Finally, there is a new resource to get real property disclosure for home buyers. Home buyers can access property information that is not always readily available or hard to find.  A July 19th RealtyTrac (realtytrac.com) press release introduced Attom Data Solutions, their new parent company.  The introduction described what the company offers to the real estate industry and consumers.  Attom Data Solutions’ (attomdata.com) self-stated mission is: “to increase real estate transparency by arming businesses and consumers with the property and neighborhood data needed to make wise decisions.

You may recognize RealtyTrac as being the go-to resource for foreclosed homes.  But what you may not realize is, like other real estate websites it is an aggregator of information.  RealtyTrac describes itself as “the leading provider of comprehensive housing data and analytics for the real estate and financial services industries…” by providing information on over 125 million properties.

So the idea of aggregating property information is not new.  However, until now, there has not been this amount of information available for each property located in one place.  The size and scope of Attom Data Solutions’ aggregated information is mindboggling.  RealtyTrac’s press release revealed that the new parent company’s database of property information (called “ATTOM Data Warehouse”) holds more than 9 terabytes of information!  (One terabyte is 1 trillion bytes).  Putting the jargon into perspective, the data represents 99% of the U.S. population.  And it features “enhanced and standardized data for more than 150 million U.S. property parcels.”

Before the ATTOM Data Warehouse, you would have to check a number of websites and make inquiries to several local agencies.  The aggregated info includes: a property’s historical and current public records, ownership, mortgages, foreclosures, neighborhood information, demographics, environmental issues, natural hazard information, potential health hazards, and property features and neighborhood value information.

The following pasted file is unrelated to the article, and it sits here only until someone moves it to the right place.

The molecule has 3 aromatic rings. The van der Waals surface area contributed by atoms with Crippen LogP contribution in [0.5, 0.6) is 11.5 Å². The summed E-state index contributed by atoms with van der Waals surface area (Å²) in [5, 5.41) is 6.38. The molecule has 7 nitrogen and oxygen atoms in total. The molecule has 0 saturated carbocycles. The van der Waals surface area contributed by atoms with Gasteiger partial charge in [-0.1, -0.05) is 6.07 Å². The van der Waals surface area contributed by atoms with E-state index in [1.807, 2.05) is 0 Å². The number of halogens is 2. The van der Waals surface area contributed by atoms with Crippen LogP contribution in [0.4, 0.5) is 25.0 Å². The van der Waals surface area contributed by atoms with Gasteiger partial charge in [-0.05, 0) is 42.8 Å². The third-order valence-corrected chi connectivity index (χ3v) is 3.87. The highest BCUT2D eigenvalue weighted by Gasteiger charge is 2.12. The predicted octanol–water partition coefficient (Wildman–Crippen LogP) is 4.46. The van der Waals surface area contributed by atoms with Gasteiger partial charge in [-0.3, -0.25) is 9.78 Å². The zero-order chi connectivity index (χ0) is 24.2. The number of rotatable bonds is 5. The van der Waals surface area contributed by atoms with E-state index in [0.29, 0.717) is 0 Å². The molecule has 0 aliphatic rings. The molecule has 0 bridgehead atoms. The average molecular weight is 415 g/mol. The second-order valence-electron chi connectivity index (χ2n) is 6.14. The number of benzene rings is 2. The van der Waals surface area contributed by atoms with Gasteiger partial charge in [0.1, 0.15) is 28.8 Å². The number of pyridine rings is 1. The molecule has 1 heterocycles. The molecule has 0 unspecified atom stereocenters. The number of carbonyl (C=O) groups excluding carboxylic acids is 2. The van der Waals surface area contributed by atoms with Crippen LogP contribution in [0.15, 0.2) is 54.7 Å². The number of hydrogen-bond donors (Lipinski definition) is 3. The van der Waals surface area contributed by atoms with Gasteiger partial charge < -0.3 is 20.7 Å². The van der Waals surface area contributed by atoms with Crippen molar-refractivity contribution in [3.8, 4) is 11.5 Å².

Besides being able to help you decide on which home to buy, Attom Data solutions’ reports may also help you decide on price.  Additionally, home sellers may find the information useful as a form of disclosure, to answer many of the questions that are often difficult to find.  Attom Data Solutions is reportedly offering data licensing to the industry, however the information is also available via their consumer websites RealtyTrac.com, Homefacts.com and HomeDisclosure.com.

The idea of consolidating property information into one location has been trending for several years.  There have even been hints of creating a national MLS.  Several years ago, the National Association of Realtors® created the Realtors Property Resource® (narrpr.com) to assist Realtors® in providing detailed reports to home buyers and sellers.  Besides offering details on neighborhood comps, the generated reports incorporate data from various sources. Buyers and sellers are informed of analytics, trends and other factors. Of course, RPR is exclusive to Realtors®.  But if you receive a report from your agent, they can help you with the analysis.

The amount of information about any given property seems to be ever increasing.  However, an ongoing issue echoed among professionals and consumers is that the data is not always reliable.  Even information that is pulled from public records are not always current. Verify the veracity included in any property report by cross checking several resources.

Copyright © Dan Krell